Contact: Claire H. Smith (818) 379-7455

Sunkist Nutrition Bureau has healthy facts on citrus

October 01, 2003

Did you know that nutrients in citrus peel can help significantly reduce the incidence of skin cancer? Or that oranges, with their high fiber and water content, can help curb appetite and support weight loss?

Both of these important nutritional facts come to you courtesy of the new Sunkist Nutrition Bureau, established to reach health professionals and consumer media with information on the health and nutrition benefits of citrus. "As the leading citrus supplier, we want to be a valuable resource for information about citrus," said Christine Bencomo, a project manager with Sunkist's marketing group leading the initiative for the nutrition bureau.

In partnership with Integrated Marketing Works, the Sunkist Nutrition Bureau has been in development for the last year, compiling currently available research and keeping abreast of new studies. "The goal," said Bencomo, "is to educate consumers about the refreshingly healthy and tasty goodness of fresh oranges, grapefruit, lemons and other citrus fruits." The Bureau will be officially launched at the American Dietetic Conference in late October.

While many people turn to citrus for vitamin C when fighting a cold, most do not know that, thanks to its unique nutrient profile, citrus can also help control appetite, reduce the risk or coronary heart disease, lower cholesterol levels, and protect against diseases.

Lemon, orange and grapefruit peel are loaded with d-limonene, which studies show has cancer-protecting activity against a variety of cancers. A recent study from University of Arizona concluded that consuming citrus peel can reduce the risk of skin cancer by 30%. "As little as one tablespoon of citrus zest per week is enough to make a significant difference in preventing skin cancer," said Iman A. Hakim, M.D., Ph.D., University of Arizona College of Public Health and Arizona Cancer Center. (One tablespoon of zest is equivalent to the peel of approximately one orange or lemon, depending on the size of the fruit and how finely or coarsely the zest is grated.)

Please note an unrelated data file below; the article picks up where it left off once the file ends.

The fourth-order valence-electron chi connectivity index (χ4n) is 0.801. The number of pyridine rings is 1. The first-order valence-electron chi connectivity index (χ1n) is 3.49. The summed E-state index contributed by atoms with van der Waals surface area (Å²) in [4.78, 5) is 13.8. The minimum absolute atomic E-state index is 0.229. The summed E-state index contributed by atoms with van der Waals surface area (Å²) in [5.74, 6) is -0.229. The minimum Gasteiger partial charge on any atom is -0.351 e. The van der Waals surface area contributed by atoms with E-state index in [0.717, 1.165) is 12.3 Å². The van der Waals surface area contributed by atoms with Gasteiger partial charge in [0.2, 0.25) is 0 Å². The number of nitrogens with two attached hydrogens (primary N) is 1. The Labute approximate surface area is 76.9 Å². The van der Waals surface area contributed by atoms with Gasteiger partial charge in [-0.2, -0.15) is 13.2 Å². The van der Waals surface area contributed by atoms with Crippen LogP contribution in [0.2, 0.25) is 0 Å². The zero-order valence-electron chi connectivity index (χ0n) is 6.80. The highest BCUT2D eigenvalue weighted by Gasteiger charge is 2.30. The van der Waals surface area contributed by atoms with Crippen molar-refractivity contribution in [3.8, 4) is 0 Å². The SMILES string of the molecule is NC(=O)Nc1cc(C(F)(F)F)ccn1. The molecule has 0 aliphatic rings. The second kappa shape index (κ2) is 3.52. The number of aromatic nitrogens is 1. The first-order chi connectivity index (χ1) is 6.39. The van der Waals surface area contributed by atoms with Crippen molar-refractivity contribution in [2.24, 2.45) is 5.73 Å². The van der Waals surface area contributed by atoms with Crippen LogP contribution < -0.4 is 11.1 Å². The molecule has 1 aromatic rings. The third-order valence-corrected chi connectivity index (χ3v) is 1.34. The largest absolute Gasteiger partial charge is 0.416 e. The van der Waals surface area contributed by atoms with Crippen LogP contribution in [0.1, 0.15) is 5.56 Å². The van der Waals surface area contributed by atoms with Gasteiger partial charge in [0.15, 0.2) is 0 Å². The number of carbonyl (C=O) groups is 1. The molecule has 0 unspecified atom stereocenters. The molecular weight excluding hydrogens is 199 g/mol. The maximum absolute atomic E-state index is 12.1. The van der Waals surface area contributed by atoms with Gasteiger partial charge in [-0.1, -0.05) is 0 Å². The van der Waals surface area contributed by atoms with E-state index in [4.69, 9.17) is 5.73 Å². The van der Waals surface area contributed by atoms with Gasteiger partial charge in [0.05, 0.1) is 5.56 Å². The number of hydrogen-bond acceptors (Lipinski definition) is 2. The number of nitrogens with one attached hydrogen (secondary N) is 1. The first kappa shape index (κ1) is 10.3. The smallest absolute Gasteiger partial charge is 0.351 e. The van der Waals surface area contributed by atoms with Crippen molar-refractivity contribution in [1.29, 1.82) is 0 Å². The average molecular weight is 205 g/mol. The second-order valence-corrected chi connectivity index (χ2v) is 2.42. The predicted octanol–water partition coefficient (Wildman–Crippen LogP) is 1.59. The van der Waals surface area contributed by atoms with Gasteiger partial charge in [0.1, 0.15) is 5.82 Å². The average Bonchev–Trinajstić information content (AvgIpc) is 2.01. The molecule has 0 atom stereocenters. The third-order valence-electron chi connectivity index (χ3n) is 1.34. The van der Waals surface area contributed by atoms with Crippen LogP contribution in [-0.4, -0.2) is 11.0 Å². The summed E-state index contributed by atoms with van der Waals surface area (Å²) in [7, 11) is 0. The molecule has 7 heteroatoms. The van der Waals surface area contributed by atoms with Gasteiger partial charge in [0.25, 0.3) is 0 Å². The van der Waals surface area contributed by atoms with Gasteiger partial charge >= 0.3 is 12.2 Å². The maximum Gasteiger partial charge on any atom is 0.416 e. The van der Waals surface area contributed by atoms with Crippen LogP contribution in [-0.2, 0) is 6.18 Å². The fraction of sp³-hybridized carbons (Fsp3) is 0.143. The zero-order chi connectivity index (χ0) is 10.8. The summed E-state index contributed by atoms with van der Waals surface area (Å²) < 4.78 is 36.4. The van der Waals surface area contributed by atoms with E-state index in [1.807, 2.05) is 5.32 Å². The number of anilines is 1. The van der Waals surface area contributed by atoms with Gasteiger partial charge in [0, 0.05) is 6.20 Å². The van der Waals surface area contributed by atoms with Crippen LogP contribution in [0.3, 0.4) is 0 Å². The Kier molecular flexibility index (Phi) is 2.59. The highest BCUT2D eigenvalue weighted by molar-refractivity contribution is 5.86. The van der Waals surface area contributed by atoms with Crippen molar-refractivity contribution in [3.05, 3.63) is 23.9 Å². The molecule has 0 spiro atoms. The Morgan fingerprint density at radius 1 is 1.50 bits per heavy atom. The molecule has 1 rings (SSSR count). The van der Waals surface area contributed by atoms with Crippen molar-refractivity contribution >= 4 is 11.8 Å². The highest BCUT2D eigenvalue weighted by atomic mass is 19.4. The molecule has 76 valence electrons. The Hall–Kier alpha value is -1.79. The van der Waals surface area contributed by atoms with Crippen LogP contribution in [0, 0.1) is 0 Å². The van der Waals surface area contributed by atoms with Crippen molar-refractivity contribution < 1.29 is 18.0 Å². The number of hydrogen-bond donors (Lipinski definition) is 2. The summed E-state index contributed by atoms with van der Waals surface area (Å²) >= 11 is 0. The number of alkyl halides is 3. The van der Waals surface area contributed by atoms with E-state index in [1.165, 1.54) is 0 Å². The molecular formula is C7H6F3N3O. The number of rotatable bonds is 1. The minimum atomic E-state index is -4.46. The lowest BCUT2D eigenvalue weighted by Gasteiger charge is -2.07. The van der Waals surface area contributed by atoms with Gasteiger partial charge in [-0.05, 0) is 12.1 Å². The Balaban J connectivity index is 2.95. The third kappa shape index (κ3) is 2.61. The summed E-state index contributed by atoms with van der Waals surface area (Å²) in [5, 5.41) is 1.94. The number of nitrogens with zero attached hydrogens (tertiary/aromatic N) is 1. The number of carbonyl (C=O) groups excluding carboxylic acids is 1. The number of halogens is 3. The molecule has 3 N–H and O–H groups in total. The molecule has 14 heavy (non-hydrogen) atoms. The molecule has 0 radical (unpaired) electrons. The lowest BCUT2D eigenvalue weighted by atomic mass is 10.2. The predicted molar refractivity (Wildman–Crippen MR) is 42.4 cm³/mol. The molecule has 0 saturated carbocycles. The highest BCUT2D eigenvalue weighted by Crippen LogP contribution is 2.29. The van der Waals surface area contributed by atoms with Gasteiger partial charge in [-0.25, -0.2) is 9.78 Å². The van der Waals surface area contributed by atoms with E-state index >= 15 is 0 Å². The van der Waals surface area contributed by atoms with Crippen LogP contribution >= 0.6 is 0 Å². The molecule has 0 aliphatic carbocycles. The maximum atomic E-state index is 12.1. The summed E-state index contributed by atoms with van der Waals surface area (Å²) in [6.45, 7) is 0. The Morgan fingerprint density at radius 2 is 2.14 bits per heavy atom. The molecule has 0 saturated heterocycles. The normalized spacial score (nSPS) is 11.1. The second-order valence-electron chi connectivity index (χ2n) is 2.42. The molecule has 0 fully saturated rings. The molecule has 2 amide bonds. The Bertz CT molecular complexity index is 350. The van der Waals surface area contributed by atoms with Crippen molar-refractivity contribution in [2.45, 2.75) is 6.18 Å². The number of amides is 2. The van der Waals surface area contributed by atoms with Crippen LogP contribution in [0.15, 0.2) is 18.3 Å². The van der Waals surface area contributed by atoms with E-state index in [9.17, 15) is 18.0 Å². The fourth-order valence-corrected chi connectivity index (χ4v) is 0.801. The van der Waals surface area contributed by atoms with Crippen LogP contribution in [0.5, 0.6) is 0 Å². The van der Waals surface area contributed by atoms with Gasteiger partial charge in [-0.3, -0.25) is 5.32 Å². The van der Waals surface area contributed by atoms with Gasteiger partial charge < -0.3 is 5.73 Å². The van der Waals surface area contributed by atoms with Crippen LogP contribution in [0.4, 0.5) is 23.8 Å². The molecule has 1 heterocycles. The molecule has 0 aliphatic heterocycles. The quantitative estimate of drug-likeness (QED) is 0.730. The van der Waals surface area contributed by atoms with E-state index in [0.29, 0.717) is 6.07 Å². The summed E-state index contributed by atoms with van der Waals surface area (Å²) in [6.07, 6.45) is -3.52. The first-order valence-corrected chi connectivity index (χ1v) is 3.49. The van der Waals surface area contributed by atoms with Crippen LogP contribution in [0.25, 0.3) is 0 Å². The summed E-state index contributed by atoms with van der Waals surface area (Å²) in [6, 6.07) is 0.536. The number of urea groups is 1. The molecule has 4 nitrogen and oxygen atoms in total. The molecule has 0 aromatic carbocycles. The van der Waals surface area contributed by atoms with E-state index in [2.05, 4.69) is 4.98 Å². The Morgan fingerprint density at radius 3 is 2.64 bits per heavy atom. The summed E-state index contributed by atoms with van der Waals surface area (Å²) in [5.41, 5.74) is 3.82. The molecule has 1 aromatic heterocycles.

Oranges are also high in fiber and water content. Fiber supports weight loss by providing a feeling of satiety, or fullness, with just few calories. And water content dilutes the calories in food. When you add orange slices to a salad, you're adding food volume and healthful nutrients -- but very few calories.

Research on the Mediterranean diet, which often includes parts of whole lemon and citrus oils, has shown that people who consume large amounts of citrus fruit have the lowest incidence rates for cardiovascular diseases and most tumors associated with diet.

"For many years, gourmet chefs have been using lemon and orange zest to add flavor to recipes," said Bencomo. "The discovery of new health benefits should encourage consumers to add citrus zest to every day meals in soups, salads, salsa, or sprinkled on top of chicken or fish."

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For more information on Sunkist Nutrition Bureau contact Christine Bencomo at (818)-379-7181 or email at



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